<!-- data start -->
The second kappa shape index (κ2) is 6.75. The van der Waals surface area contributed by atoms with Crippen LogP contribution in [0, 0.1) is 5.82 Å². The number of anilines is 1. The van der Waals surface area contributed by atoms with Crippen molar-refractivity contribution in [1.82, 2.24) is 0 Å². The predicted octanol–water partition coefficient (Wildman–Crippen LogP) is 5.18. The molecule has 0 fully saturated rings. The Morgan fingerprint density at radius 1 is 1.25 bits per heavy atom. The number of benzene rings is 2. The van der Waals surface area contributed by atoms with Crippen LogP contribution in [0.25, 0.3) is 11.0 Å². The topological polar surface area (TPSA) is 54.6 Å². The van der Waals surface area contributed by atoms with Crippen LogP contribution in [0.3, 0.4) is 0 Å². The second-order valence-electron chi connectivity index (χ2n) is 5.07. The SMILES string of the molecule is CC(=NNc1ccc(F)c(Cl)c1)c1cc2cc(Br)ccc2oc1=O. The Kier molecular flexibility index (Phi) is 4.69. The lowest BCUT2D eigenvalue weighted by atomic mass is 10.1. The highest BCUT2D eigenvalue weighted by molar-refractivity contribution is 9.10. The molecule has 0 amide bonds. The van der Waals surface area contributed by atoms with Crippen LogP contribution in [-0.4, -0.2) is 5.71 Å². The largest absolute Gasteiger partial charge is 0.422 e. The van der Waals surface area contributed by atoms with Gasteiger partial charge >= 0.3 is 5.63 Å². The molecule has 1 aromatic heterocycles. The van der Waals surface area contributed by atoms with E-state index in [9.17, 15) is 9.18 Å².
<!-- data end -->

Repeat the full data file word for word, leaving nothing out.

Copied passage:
The second kappa shape index (κ2) is 6.75. The van der Waals surface area contributed by atoms with Crippen LogP contribution in [0, 0.1) is 5.82 Å². The number of anilines is 1. The van der Waals surface area contributed by atoms with Crippen molar-refractivity contribution in [1.82, 2.24) is 0 Å². The predicted octanol–water partition coefficient (Wildman–Crippen LogP) is 5.18. The molecule has 0 fully saturated rings. The Morgan fingerprint density at radius 1 is 1.25 bits per heavy atom. The number of benzene rings is 2. The van der Waals surface area contributed by atoms with Crippen LogP contribution in [0.25, 0.3) is 11.0 Å². The topological polar surface area (TPSA) is 54.6 Å². The van der Waals surface area contributed by atoms with Crippen LogP contribution in [0.3, 0.4) is 0 Å². The second-order valence-electron chi connectivity index (χ2n) is 5.07. The SMILES string of the molecule is CC(=NNc1ccc(F)c(Cl)c1)c1cc2cc(Br)ccc2oc1=O. The Kier molecular flexibility index (Phi) is 4.69. The lowest BCUT2D eigenvalue weighted by atomic mass is 10.1. The highest BCUT2D eigenvalue weighted by molar-refractivity contribution is 9.10. The molecule has 0 amide bonds. The van der Waals surface area contributed by atoms with Crippen LogP contribution in [-0.4, -0.2) is 5.71 Å². The largest absolute Gasteiger partial charge is 0.422 e. The van der Waals surface area contributed by atoms with Gasteiger partial charge >= 0.3 is 5.63 Å². The molecule has 1 aromatic heterocycles. The van der Waals surface area contributed by atoms with E-state index in [9.17, 15) is 9.18 Å².